As it turns out, the FDI ruling does not only come as a rude awakening to sellers but buyers as well. According to the guidelines, no seller has the right to revise the price of a product which ensures fair competition. This ruling could mean the end of special sale days like Flipkart’s Big Billion Day or special offers provided by the likes of Amazon, Snapdeal etc. In addition, sellers could be forced to sell products on their platform at prices much higher than what the Indian online shopper is used to. This is could bring brick-and-mortar stores back into the limelight.

Following are some of the concerns:

  • Indian market is not yet ready for opening up e-retail space to foreign investors. It will seriously impair small time trading of brick and mortar stores. Small time shopkeepers are not highly qualified and will not be able to compete with sound e-retail business format.
  • Because of scale of economic operations, e-commerce players in the inventory based model will have more bargaining power than standalone traders and will resort to predatory pricing.
  • The infrastructure created by major e-commerce players will be captive and government will not be able to achieve its objective of creating back end infrastructure.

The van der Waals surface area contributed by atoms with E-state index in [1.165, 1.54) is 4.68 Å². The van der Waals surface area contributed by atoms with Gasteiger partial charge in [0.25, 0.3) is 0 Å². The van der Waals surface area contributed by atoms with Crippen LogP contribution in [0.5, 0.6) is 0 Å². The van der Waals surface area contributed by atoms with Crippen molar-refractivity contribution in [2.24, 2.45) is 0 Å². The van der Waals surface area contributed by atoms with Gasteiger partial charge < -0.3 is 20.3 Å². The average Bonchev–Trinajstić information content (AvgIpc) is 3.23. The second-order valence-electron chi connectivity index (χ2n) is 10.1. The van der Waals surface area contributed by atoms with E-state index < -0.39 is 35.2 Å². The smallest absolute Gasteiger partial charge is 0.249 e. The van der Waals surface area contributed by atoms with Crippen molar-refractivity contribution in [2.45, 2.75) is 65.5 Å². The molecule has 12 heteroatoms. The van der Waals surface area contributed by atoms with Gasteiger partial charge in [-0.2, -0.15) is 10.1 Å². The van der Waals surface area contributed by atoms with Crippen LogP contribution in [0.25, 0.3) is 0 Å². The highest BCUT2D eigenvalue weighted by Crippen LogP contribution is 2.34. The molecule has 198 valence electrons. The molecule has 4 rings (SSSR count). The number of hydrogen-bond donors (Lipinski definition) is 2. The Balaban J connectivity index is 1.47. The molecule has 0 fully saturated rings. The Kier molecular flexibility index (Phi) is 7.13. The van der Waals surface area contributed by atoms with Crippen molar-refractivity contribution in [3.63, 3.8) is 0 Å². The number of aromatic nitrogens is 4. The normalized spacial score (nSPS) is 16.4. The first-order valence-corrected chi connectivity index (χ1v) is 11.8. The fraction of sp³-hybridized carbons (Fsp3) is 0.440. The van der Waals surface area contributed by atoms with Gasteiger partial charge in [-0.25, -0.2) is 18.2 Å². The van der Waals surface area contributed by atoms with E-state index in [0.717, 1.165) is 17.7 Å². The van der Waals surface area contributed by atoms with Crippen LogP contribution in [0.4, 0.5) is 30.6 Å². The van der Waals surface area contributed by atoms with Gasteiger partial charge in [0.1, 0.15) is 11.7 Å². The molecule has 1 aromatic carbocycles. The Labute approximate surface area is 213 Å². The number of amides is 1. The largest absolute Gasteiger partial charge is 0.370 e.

• Indian e-commerce market is at a nascent stage of development. With FDI in e-commerce, global players will have adverse impact on this domestic industry. It will lead to monopolies in ecommerce, manufacturing, logistics and retail sector.
  • Inventory based e-commerce competes directly with MSMEs. Indian e-commerce B2C is growing in an eco- system with Indian owned/led companies offering open marketplace models which provide a technology platform to help MSME reach across India and even globally. These marketplaces do not compete with MSME or retailers and allow everyone to trade. On the other hand, allowing the entry of inventory based large foreign e-tailers may shrink Indian entrepreneurship and the MSME sector.

 

However there are some advantages too:

  • Boost to the infrastructural development: Impetus to manufacturing sector: Growth in retail sector will have cascading effect in the manufacturing sector which will positively contribute to overall growth of economy and job creation.
  • More efficient supply chain management: Will reduce the need for middlemen leading to lower transaction costs, reduced overhead and reduced inventory and labour costs.
  • Adopting best global business practices: Will lead to better work culture and customer service.
  • Increased outreach: Will provide increased access to buyers/sellers; allow MSMEs and artisans to reach out to customers far beyond their immediate location, both locally within India and abroad.
  • Traceability and transparency: Will not only empower consumers with information and data but also help in better compliance of regulatory framework.